Poll: Scots favour republic to King Charles after Yes vote



A MAJORITY of Scots would prefer an independent Scotland to be a republic rather than keep King Charles as head of state, a new poll has found.

The Panelbase survey found 55 per cent would prefer to have an elected head of state rather than have the current monarch when “don’t knows” were excluded.

In contrast 45 per cent said they would want to keep King Charles as Scotland’s head of state.

The online poll was carried out from December 12 to 16 with 1004 over 16s taking part in the research commissioned by Alex Salmond’s Alba Party.

Neale Hanvey, the party’s Westminster leader, welcomed the poll and said Scotland should have an elected head of state similar to the one in the Republic of Ireland.

“In keeping with Scottish constitutional tradition Alba Party adhere to the principle that it is the people that are sovereign,” said Mr Hanvey.

“Our position is that Scotland should now move to an elected head of state with similar powers to the Uachtarán na hÉireann. Alba firmly stands for Scotland and our priority is to ensure the people of Scotland have the freedom to make this choice soon, as an independent country.”

He added: “At a time that we are faced with the absurdity of millions of our people in Scotland facing fuel poverty, when we are an energy rich land, the institution of monarchy could not be further from detached from reality.

“This is a very welcome poll result and it shows that Alba Party are very much in tune with the people of Scotland.”

The question put to voters taking part in the poll was: “If Scotland votes to become an independent country should Scotland be a republic with an elected head of state or should Scotland keep King Charles as Head of State?”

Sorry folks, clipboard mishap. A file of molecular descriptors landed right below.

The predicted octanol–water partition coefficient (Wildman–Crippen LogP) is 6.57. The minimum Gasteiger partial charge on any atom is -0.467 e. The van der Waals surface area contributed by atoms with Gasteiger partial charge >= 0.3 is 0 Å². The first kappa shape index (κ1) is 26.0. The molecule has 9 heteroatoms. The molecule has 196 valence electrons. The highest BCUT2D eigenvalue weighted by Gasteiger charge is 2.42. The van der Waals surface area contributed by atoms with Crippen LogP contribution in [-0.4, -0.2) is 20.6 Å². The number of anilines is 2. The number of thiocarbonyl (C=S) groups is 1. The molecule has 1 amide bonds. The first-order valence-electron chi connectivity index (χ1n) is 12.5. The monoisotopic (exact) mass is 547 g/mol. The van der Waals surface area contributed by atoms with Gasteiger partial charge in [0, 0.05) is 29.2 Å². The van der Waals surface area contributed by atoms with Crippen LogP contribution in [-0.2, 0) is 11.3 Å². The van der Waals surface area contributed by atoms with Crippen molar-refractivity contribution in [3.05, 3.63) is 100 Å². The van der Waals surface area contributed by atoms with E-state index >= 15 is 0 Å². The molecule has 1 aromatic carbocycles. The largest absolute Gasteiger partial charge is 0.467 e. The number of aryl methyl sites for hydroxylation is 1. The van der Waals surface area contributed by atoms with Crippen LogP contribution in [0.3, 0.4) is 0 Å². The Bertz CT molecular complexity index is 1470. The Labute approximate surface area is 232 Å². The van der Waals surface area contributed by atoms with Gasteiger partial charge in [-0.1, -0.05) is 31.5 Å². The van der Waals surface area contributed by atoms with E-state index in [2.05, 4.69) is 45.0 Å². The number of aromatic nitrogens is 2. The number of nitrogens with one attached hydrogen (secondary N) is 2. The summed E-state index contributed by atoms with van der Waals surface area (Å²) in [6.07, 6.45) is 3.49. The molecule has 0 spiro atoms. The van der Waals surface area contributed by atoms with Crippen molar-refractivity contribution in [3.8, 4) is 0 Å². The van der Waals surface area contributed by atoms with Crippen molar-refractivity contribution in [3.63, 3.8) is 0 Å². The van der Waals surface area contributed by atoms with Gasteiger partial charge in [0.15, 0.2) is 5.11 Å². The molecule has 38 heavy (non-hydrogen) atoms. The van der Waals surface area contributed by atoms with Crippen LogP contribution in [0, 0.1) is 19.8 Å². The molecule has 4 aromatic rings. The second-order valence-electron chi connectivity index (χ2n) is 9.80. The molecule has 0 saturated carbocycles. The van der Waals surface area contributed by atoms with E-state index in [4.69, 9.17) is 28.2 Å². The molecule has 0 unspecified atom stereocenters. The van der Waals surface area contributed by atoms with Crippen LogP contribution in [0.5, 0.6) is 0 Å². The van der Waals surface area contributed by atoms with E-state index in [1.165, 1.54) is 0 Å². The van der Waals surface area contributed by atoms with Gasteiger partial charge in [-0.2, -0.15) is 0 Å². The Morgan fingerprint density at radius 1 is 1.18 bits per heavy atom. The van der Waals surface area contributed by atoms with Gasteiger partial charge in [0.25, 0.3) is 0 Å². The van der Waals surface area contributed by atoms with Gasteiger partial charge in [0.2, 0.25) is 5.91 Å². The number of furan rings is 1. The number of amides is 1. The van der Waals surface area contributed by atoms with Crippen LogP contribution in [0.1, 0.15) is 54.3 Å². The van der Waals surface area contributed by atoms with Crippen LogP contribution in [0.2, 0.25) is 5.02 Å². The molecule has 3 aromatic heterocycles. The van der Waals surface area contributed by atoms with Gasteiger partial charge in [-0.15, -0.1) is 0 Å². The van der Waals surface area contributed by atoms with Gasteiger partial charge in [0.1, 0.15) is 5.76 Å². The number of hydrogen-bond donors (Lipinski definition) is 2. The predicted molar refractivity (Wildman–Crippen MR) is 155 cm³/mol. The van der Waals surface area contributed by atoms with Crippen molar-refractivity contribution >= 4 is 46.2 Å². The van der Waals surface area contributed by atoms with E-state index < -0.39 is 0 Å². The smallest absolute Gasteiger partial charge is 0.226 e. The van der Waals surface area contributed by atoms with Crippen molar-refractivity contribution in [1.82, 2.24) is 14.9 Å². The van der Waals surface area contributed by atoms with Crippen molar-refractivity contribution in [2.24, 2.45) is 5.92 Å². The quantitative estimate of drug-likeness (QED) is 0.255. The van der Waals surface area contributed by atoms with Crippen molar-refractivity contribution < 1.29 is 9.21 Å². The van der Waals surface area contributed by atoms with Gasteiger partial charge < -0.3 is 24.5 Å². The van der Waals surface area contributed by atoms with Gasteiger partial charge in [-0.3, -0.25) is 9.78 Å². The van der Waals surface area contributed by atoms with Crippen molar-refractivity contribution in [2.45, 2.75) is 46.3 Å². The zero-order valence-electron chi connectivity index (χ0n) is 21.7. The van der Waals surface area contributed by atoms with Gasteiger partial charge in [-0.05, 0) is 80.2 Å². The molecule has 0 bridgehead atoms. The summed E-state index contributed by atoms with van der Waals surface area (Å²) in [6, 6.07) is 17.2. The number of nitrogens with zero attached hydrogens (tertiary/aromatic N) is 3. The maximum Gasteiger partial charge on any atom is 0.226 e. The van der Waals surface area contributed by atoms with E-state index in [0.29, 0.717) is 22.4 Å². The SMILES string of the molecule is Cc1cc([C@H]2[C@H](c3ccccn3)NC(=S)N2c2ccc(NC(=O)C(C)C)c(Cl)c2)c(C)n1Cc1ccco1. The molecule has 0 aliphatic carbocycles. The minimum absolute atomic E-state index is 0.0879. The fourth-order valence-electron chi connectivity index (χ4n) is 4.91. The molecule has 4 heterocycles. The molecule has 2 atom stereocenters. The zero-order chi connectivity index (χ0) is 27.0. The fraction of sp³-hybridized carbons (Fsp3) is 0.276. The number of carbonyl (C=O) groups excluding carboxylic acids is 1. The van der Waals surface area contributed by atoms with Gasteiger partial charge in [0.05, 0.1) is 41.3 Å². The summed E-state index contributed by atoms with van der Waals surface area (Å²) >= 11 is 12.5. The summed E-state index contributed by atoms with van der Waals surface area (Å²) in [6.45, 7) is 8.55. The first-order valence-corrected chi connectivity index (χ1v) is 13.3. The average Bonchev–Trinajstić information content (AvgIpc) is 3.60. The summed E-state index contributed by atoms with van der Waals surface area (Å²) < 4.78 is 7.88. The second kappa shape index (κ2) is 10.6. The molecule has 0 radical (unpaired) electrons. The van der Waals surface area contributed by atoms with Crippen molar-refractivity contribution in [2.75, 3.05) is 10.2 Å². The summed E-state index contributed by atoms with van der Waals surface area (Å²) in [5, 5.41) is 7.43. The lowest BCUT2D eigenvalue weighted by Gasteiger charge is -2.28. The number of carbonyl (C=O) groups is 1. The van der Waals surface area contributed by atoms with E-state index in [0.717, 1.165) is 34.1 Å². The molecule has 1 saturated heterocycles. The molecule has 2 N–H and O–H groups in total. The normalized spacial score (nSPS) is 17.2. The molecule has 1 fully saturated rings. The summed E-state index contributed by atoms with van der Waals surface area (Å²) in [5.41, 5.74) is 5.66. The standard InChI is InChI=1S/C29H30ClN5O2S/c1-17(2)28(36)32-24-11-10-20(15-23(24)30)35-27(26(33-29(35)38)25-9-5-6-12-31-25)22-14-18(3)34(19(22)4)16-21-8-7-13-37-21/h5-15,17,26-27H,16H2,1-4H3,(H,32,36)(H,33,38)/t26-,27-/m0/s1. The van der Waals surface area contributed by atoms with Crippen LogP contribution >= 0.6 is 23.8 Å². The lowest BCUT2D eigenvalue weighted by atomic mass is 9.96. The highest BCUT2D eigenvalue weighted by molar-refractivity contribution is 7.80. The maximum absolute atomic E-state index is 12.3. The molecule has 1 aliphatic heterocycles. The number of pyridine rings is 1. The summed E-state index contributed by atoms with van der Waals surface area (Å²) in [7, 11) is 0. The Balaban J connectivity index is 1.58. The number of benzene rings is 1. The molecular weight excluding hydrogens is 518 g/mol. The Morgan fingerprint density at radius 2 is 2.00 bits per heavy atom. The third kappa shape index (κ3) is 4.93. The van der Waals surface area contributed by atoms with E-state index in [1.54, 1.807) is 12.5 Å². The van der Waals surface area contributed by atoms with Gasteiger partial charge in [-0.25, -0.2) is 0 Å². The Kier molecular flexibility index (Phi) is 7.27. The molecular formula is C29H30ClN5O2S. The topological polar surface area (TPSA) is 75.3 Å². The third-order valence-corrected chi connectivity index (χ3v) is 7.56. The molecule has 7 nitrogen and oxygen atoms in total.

Excluding “don’t knows” overall 55 per cent favoured an independent Scotland being a republic with an elected head.

The result was considerably higher among independence supporters and younger voters, aged 16 to 34, with 79 per cent and 68 per cent respectively backing a republic.

Some 73 per cent of Scots who voted for the SNP in the constituency part of last year’s Holyrood election were in favour as were 52 per cent of those who voted for Scottish Labour.

Among pro-Union voters, there was considerably higher support for King Charles remaining head of state in an independent Scotland with just 21 per cent preferring a republic.

There are differences of views among the Yes parties over whether an independent Scotland should have a monarch or an elected head of state.

Alba and the Scottish Greens support a republic, while the SNP continue to support the monarchy.

In June this year, Nicola Sturgeon reiterated the SNP’s stance, stressing that the party’s policy on the matter had not changed since 2014’s independence referendum.

Polling expert Professor John Curtice has said that if the independence side is going to win a second referendum, they should backing keeping the monarchy.

He said the First Minister will need to go for “the broadest constituency as possible and not simply appeal to her base”, if she is to achieve independence.

However, there is an ongoing debate on the issue inside the SNP with Tommy Sheppard, the Edinburgh East MP, among prominent figures who support an independent Scotland being a republic.

Writing in The Herald last month, he said the matter should be put to a vote as Scotland moves “towards becoming an independent country”.

He said: “It is entirely possible that Scotland could become an independent nation state which would remain a member of the Commonwealth and retain the King as head of state. It is also possible it might become a republic, which appears to be the direction of travel for many other Commonwealth countries.

“At the moment, we have no right to choose either outcome. As we move towards becoming an independent country, we will need to review everything about how we are governed and develop a modern constitution. That constitution will embody the human and political rights of our citizens and define how we govern ourselves – and it ought to be put to a vote.

“That will be the opportunity for Scotland to decide whether the medieval relics of the monarchy should continue or be abolished. With the coronation on the way, we need to have an open discussion where those who take a republican view are respected and not demonised.”

 

 

 





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